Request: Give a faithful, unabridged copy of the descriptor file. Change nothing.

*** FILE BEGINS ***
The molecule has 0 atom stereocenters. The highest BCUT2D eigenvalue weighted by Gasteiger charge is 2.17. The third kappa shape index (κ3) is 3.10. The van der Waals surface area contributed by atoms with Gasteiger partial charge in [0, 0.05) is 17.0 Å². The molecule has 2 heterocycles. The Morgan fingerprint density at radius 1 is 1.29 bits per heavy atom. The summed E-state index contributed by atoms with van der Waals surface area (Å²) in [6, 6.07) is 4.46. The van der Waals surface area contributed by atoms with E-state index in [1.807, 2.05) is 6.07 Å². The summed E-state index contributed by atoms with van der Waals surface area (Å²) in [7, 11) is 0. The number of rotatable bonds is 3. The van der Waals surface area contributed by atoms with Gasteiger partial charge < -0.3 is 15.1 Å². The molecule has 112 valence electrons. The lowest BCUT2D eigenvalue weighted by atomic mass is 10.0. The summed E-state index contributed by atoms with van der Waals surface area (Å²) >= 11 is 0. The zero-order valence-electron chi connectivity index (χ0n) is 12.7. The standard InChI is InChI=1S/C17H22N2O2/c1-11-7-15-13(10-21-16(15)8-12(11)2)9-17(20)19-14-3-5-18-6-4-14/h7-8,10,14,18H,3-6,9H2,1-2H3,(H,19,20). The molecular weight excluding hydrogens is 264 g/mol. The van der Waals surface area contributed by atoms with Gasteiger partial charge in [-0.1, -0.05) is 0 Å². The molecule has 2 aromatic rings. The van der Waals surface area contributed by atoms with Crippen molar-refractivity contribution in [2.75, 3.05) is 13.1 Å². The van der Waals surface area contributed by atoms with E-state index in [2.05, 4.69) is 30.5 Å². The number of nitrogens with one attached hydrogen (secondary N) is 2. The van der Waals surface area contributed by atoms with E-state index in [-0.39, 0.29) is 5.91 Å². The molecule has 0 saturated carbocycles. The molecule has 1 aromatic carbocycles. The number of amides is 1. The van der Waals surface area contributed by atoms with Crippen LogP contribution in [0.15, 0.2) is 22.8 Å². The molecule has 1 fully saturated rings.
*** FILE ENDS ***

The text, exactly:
The molecule has 0 atom stereocenters. The highest BCUT2D eigenvalue weighted by Gasteiger charge is 2.17. The third kappa shape index (κ3) is 3.10. The van der Waals surface area contributed by atoms with Gasteiger partial charge in [0, 0.05) is 17.0 Å². The molecule has 2 heterocycles. The Morgan fingerprint density at radius 1 is 1.29 bits per heavy atom. The summed E-state index contributed by atoms with van der Waals surface area (Å²) in [6, 6.07) is 4.46. The van der Waals surface area contributed by atoms with E-state index in [1.807, 2.05) is 6.07 Å². The summed E-state index contributed by atoms with van der Waals surface area (Å²) in [7, 11) is 0. The number of rotatable bonds is 3. The van der Waals surface area contributed by atoms with Gasteiger partial charge < -0.3 is 15.1 Å². The molecule has 112 valence electrons. The lowest BCUT2D eigenvalue weighted by atomic mass is 10.0. The summed E-state index contributed by atoms with van der Waals surface area (Å²) >= 11 is 0. The zero-order valence-electron chi connectivity index (χ0n) is 12.7. The standard InChI is InChI=1S/C17H22N2O2/c1-11-7-15-13(10-21-16(15)8-12(11)2)9-17(20)19-14-3-5-18-6-4-14/h7-8,10,14,18H,3-6,9H2,1-2H3,(H,19,20). The molecular weight excluding hydrogens is 264 g/mol. The van der Waals surface area contributed by atoms with Gasteiger partial charge in [-0.1, -0.05) is 0 Å². The molecule has 2 aromatic rings. The van der Waals surface area contributed by atoms with Crippen molar-refractivity contribution in [2.75, 3.05) is 13.1 Å². The van der Waals surface area contributed by atoms with E-state index in [2.05, 4.69) is 30.5 Å². The number of nitrogens with one attached hydrogen (secondary N) is 2. The van der Waals surface area contributed by atoms with E-state index in [-0.39, 0.29) is 5.91 Å². The molecule has 0 saturated carbocycles. The molecule has 1 aromatic carbocycles. The number of amides is 1. The van der Waals surface area contributed by atoms with Crippen LogP contribution in [0.15, 0.2) is 22.8 Å². The molecule has 1 fully saturated rings.